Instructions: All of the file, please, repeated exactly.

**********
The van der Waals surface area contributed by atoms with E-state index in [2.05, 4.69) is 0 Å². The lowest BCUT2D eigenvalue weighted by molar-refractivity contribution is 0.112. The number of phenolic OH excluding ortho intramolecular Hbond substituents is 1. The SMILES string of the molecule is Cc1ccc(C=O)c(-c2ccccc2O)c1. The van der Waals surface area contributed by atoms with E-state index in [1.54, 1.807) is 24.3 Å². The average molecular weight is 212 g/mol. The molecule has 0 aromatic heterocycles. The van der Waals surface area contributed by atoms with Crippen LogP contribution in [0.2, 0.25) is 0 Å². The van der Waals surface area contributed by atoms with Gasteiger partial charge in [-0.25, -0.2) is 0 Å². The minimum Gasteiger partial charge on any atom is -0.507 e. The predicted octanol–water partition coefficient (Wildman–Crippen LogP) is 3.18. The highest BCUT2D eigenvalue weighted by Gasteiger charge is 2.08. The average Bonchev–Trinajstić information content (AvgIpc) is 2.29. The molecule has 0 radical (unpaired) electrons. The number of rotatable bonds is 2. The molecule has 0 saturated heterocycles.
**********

The van der Waals surface area contributed by atoms with E-state index in [2.05, 4.69) is 0 Å². The lowest BCUT2D eigenvalue weighted by molar-refractivity contribution is 0.112. The number of phenolic OH excluding ortho intramolecular Hbond substituents is 1. The SMILES string of the molecule is Cc1ccc(C=O)c(-c2ccccc2O)c1. The van der Waals surface area contributed by atoms with E-state index in [1.54, 1.807) is 24.3 Å². The average molecular weight is 212 g/mol. The molecule has 0 aromatic heterocycles. The van der Waals surface area contributed by atoms with Crippen LogP contribution in [0.2, 0.25) is 0 Å². The van der Waals surface area contributed by atoms with Gasteiger partial charge in [-0.25, -0.2) is 0 Å². The minimum Gasteiger partial charge on any atom is -0.507 e. The predicted octanol–water partition coefficient (Wildman–Crippen LogP) is 3.18. The highest BCUT2D eigenvalue weighted by Gasteiger charge is 2.08. The average Bonchev–Trinajstić information content (AvgIpc) is 2.29. The molecule has 0 radical (unpaired) electrons. The number of rotatable bonds is 2. The molecule has 0 saturated heterocycles.